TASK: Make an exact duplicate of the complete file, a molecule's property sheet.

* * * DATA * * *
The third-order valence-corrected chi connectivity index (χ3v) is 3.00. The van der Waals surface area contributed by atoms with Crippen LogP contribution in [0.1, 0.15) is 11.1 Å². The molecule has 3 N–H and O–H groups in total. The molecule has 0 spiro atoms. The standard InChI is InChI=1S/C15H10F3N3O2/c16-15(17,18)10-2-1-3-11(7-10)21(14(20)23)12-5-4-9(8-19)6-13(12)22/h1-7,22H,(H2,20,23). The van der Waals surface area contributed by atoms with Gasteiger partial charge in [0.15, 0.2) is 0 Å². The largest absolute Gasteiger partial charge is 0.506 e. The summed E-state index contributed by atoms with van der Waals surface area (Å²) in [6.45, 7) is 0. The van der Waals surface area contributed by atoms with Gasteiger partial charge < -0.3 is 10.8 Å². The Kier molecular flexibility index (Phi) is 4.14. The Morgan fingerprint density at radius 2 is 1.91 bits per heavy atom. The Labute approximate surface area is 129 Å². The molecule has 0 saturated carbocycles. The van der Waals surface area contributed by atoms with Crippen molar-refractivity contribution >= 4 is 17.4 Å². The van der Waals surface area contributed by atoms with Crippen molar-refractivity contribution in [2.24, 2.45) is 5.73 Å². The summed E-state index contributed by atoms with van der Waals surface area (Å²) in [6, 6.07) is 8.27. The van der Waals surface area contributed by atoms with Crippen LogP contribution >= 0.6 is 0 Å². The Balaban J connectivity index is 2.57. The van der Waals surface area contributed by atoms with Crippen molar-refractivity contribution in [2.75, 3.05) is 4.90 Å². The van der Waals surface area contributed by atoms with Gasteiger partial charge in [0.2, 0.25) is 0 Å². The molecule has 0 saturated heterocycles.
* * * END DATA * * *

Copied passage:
The third-order valence-corrected chi connectivity index (χ3v) is 3.00. The van der Waals surface area contributed by atoms with Crippen LogP contribution in [0.1, 0.15) is 11.1 Å². The molecule has 3 N–H and O–H groups in total. The molecule has 0 spiro atoms. The standard InChI is InChI=1S/C15H10F3N3O2/c16-15(17,18)10-2-1-3-11(7-10)21(14(20)23)12-5-4-9(8-19)6-13(12)22/h1-7,22H,(H2,20,23). The van der Waals surface area contributed by atoms with Gasteiger partial charge in [0.15, 0.2) is 0 Å². The largest absolute Gasteiger partial charge is 0.506 e. The summed E-state index contributed by atoms with van der Waals surface area (Å²) in [6.45, 7) is 0. The van der Waals surface area contributed by atoms with Gasteiger partial charge < -0.3 is 10.8 Å². The Kier molecular flexibility index (Phi) is 4.14. The Morgan fingerprint density at radius 2 is 1.91 bits per heavy atom. The Labute approximate surface area is 129 Å². The molecule has 0 saturated carbocycles. The van der Waals surface area contributed by atoms with Crippen molar-refractivity contribution >= 4 is 17.4 Å². The van der Waals surface area contributed by atoms with Crippen molar-refractivity contribution in [2.24, 2.45) is 5.73 Å². The summed E-state index contributed by atoms with van der Waals surface area (Å²) in [6, 6.07) is 8.27. The van der Waals surface area contributed by atoms with Crippen LogP contribution >= 0.6 is 0 Å². The Balaban J connectivity index is 2.57. The van der Waals surface area contributed by atoms with Crippen molar-refractivity contribution in [2.75, 3.05) is 4.90 Å². The van der Waals surface area contributed by atoms with Gasteiger partial charge in [0.2, 0.25) is 0 Å². The molecule has 0 saturated heterocycles.